Wall Street Outlook: Wall Street Week Ahead: Growth? Value? Some investors go for a bit of both

NEW YORK: Some investors are playing a standoff this year between so-called growth and value stocks by holding companies straddling the two categories, as uncertainties mount over the trajectory of the US economy in the months to come .

Value stocks, which trade at relatively cheap multiples of their fundamentals, surged in early 2021 as hopes of an economic rebound boosted stocks of banks, energy companies and other economically sensitive names. after years of underperformance.

Their performance against growth stocks has fluctuated since then, with signs of an economic rebound in the United States tending to benefit growth stocks, which are less tied to fluctuations in the economy and have dominated the market during the most of 2020. The Russell 1000 Value Index is up 16.2%. year-to-date, just behind the 18.6% recorded by the Russell 1000 Growth Index on Friday at noon. The benchmark S&P 500 is up about 18% this year.

As a COVID-19 resurgence and an imminent unwinding of the Federal Reserve’s easy-money policies cloud the economic outlook, “you don’t see a great backdrop for deep value or mega-growth names, so we think you can find some great companies in the industry, ”said David Marcus, portfolio manager of the Evermore Global Value fund.

Marcus is venturing into companies like French media conglomerate Vivendi SA, whose growth prospects he believes will improve after an expected split from a stake in Universal Music Group later this month. On the value side, Vivendi has a portfolio of economically sensitive media and pays a dividend of 1.8%.

Investors will be keeping a close eye on next week’s Federal Reserve meeting, which ends on Wednesday, for details of the central bank’s plans to withdraw emergency support to the economy. The European Central Bank and the Bank of Japan will conclude their meetings on the same day.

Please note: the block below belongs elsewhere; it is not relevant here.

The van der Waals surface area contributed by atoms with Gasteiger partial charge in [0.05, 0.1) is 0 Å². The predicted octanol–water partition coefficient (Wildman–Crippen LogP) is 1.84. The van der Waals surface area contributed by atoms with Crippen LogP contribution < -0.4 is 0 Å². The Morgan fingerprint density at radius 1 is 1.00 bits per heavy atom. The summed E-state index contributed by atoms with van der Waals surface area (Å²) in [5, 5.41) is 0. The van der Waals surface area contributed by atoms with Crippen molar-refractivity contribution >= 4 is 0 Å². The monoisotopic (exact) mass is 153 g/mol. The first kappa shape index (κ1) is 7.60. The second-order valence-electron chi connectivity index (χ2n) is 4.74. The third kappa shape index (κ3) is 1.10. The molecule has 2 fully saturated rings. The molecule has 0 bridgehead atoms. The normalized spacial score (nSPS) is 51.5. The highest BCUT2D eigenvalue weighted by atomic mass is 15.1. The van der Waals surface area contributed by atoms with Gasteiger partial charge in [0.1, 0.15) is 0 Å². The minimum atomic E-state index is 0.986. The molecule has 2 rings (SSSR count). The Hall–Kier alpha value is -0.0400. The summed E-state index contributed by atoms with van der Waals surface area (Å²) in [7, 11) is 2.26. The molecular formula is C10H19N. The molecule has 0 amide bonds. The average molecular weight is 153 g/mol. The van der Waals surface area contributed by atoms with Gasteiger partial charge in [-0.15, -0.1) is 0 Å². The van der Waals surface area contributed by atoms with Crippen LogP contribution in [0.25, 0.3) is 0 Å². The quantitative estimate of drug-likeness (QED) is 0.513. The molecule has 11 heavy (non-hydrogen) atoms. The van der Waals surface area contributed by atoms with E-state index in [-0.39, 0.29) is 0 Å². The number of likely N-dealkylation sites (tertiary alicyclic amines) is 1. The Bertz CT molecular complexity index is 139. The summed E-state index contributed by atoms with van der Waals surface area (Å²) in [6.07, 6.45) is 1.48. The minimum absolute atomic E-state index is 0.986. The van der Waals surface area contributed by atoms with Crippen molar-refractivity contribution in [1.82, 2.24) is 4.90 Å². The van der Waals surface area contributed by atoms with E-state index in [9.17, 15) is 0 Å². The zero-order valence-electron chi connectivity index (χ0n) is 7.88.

Some fund managers were also concerned about the comparatively high valuations of growth stocks, which helped push the S&P price-to-earnings ratio near its highest level since the 2001 dot-com bubble.

These concerns have led Matthew McLennan, co-head of the Global Value team at First Eagle Investment Management, to own shares in companies such as logistics company CH Robinson Worldwide Inc.

A large recovery that increases the number of global shipments could benefit the company’s operations, he said. At the same time, McLennan is betting that the company’s growing market share and relatively low valuation of 16.8 times future earnings will make it attractive if worries about global growth prompt a flight to quality stocks.

“You don’t have to chase the ‘glamorous stocks’ which are quite expensive,” he said.

The search for companies with both growth and value attributes comes at a time when Wall Street analysts are lowering their expectations for stocks.

Banks such as BofA, Morgan Stanley, Citi and Credit Suisse cut their recommended exposure to equities last week, while Goldman Sachs lowered its forecast for US economic growth in the third quarter on August 19 to 5.5% against 9% due to the impact of the Delta variant.

A disproportionate rally in value stocks in battered industries like cinemas and cruise ships, like the one seen in the first three months of this year, is unlikely to repeat itself even if the Delta variant turns out to be less. disruptive to the economy that many fear, said David Park, portfolio manager of the Nuveen Santa Barbara Dividend Growth Fund.

Yet at the same time, he doubts growth stocks will pick up on last year’s scorching rally due to their strained valuations.

Instead, Park is looking for companies like discount retailer TJX Companies Inc, which he says has taken market share from shopping mall clothing stores. The company reinstated its share buyback program in late May and resumed its dividend in December after cutting both in response to the pandemic, giving it a value slant, he said.

Its shares are up 3.2% for the year.

“We’re usually stuck in purgatory because we can’t invest in the highest growth non-dividend payers, nor are we interested in lower quality stocks,” Park said. “We are waiting … for more opportunities like this.”

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